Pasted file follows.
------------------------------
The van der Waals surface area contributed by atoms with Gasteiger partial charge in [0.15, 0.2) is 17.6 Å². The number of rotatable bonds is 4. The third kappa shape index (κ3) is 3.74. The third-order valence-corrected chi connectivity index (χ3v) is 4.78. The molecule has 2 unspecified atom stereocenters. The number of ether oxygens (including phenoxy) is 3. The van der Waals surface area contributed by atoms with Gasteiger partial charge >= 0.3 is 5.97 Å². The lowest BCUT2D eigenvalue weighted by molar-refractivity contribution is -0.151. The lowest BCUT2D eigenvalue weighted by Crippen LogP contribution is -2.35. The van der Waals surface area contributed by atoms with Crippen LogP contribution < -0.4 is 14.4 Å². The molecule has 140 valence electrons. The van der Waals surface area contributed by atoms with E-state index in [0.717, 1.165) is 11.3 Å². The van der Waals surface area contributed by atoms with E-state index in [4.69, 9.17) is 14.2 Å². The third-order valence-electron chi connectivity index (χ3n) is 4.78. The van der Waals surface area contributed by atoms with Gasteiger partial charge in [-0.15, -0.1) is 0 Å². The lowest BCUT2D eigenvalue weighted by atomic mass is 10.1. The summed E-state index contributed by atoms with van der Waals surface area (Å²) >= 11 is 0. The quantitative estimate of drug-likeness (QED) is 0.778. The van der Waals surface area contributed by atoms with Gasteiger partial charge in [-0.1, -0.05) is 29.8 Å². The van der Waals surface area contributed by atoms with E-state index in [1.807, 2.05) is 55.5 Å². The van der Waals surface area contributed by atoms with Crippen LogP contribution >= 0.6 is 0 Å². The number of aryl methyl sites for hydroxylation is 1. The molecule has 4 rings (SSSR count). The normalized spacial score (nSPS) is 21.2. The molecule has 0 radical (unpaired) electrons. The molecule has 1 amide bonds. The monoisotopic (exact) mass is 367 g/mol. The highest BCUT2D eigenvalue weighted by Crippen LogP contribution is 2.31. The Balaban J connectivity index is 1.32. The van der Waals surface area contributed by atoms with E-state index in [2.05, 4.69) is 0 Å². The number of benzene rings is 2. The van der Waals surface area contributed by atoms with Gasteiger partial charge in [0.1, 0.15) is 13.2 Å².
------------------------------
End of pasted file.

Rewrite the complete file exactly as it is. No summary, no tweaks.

The van der Waals surface area contributed by atoms with Gasteiger partial charge in [0.15, 0.2) is 17.6 Å². The number of rotatable bonds is 4. The third kappa shape index (κ3) is 3.74. The third-order valence-corrected chi connectivity index (χ3v) is 4.78. The molecule has 2 unspecified atom stereocenters. The number of ether oxygens (including phenoxy) is 3. The van der Waals surface area contributed by atoms with Gasteiger partial charge >= 0.3 is 5.97 Å². The lowest BCUT2D eigenvalue weighted by molar-refractivity contribution is -0.151. The lowest BCUT2D eigenvalue weighted by Crippen LogP contribution is -2.35. The van der Waals surface area contributed by atoms with Crippen LogP contribution < -0.4 is 14.4 Å². The molecule has 140 valence electrons. The van der Waals surface area contributed by atoms with E-state index in [0.717, 1.165) is 11.3 Å². The van der Waals surface area contributed by atoms with E-state index in [4.69, 9.17) is 14.2 Å². The third-order valence-electron chi connectivity index (χ3n) is 4.78. The van der Waals surface area contributed by atoms with Gasteiger partial charge in [-0.15, -0.1) is 0 Å². The lowest BCUT2D eigenvalue weighted by atomic mass is 10.1. The summed E-state index contributed by atoms with van der Waals surface area (Å²) >= 11 is 0. The quantitative estimate of drug-likeness (QED) is 0.778. The van der Waals surface area contributed by atoms with Gasteiger partial charge in [-0.1, -0.05) is 29.8 Å². The van der Waals surface area contributed by atoms with E-state index in [1.807, 2.05) is 55.5 Å². The van der Waals surface area contributed by atoms with Crippen LogP contribution >= 0.6 is 0 Å². The number of aryl methyl sites for hydroxylation is 1. The molecule has 4 rings (SSSR count). The normalized spacial score (nSPS) is 21.2. The molecule has 0 radical (unpaired) electrons. The molecule has 1 amide bonds. The monoisotopic (exact) mass is 367 g/mol. The highest BCUT2D eigenvalue weighted by Crippen LogP contribution is 2.31. The Balaban J connectivity index is 1.32. The van der Waals surface area contributed by atoms with E-state index in [2.05, 4.69) is 0 Å². The number of benzene rings is 2. The van der Waals surface area contributed by atoms with Gasteiger partial charge in [0.1, 0.15) is 13.2 Å².